If you haven’t experienced depression or suicidal ideation and don’t understand what leads someone to behave in certain ways, your lack of understanding doesn’t mean you’re incapable of understanding someone facing these situations. Rather, consider being unable to relate comes with a level of privilege that’s worth acknowledging to yourself. You don’t have to have direct lived experience with depression or suicidal ideation to offer care, compassion, and support. 

Leading with empathy looks like: 

  • Centering your time together on their feelings, rather than your own
  • Feeling with them, not just bad for them
  • Listening to understand, not to respond, judge, or offer advice
  • Taking their perspective and putting yourself in their shoes
  • Body language that stays engaged, compassionate, and nonjudgmental (such as maintaining eye contact, avoiding having a “shocked” face, or offering consensual physical touch)

7. Embrace your humanity and know your resources. 

We can’t be expected to single-handedly maintain someone else’s mental health or sustain their life. We don’t have the ability to save anyone from themselves. This isn’t a weakness or evidence of inferiority on our part; it’s merely a fact of our humanity. Embrace this limitation and know that even if you use all of the strategies outlined here, there may still be pain and suffering you simply cannot eliminate. Even medical or mental health professionals are limited in what they can control and guarantee. Make sure to care for yourself as you embark on this journey to care for others.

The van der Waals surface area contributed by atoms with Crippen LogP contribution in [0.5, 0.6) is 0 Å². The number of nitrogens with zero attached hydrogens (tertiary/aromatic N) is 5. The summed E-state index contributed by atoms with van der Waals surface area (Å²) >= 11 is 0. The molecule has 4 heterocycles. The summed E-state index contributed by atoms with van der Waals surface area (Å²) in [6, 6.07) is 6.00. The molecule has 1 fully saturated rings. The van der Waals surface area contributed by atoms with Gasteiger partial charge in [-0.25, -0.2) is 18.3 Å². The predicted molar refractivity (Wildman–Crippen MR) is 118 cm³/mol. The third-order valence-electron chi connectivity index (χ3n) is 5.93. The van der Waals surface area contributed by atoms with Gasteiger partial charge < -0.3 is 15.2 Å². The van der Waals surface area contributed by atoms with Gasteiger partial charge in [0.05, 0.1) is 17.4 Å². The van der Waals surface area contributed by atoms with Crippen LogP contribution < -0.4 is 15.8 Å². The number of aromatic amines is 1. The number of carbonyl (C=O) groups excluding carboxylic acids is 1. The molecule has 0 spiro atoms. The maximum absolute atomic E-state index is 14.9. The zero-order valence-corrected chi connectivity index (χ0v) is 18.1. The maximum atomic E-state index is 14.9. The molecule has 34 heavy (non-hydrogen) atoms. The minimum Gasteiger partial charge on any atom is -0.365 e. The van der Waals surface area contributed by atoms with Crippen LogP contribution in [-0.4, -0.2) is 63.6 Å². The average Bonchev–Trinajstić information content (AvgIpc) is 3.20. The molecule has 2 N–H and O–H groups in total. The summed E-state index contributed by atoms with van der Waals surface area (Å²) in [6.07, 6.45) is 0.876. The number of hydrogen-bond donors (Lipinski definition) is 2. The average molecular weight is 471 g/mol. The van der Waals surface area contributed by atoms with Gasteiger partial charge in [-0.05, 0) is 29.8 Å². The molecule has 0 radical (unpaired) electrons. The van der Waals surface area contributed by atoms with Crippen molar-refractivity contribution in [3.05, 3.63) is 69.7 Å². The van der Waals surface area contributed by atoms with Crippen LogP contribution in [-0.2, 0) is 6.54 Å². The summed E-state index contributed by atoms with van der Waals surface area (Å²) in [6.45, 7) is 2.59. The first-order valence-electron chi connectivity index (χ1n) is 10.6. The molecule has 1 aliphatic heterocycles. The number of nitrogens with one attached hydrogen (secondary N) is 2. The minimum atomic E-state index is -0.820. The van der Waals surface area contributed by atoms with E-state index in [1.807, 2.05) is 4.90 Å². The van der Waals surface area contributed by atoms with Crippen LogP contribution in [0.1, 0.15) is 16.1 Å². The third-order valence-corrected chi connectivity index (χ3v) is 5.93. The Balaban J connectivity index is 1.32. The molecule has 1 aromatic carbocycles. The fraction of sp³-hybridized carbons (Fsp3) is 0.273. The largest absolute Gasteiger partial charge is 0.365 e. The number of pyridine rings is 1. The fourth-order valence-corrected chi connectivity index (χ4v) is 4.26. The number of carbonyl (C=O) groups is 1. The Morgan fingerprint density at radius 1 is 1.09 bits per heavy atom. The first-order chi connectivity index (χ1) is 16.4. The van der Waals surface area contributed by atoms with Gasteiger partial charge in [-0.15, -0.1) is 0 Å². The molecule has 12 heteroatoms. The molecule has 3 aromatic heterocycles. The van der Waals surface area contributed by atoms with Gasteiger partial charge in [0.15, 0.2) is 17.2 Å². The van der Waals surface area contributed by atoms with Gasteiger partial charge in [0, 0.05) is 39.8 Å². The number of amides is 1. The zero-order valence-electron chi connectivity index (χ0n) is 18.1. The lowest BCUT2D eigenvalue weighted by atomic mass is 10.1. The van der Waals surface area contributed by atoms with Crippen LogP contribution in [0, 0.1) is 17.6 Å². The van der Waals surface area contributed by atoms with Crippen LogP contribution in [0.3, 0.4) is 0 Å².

One of the best ways to support others can be to involve other people who are trained to handle mental health crises. You can support others by:

  • Holding them accountable for maintaining visits with their mental health professional 
  • Helping research their mental health benefits
  • Knowing local emergency psychiatric facilities
  • Providing contact information for mental health crisis and suicide hotlines 

It’s important to note that this isn’t an exhaustive list of ways to check on your strong friends. There are many other ways to support those around you who may be in distress. Also, these tips might not work for everyone in every situation. They won’t completely prevent someone from suffering in silence or feeling hopeless or alone. They’re simply suggestions to consider as a starting point to enhance the support to those who normally take on the role of supporter. 

Everyone needs support

Who is the strong friend in your life? It could be a parent, family member, friend, co-worker, partner, or someone else you care about. Think about those who support you in your times of need. Consider how you can offer meaningful support that lets them know how much you care and how much they matter, no matter how “strong” they seem.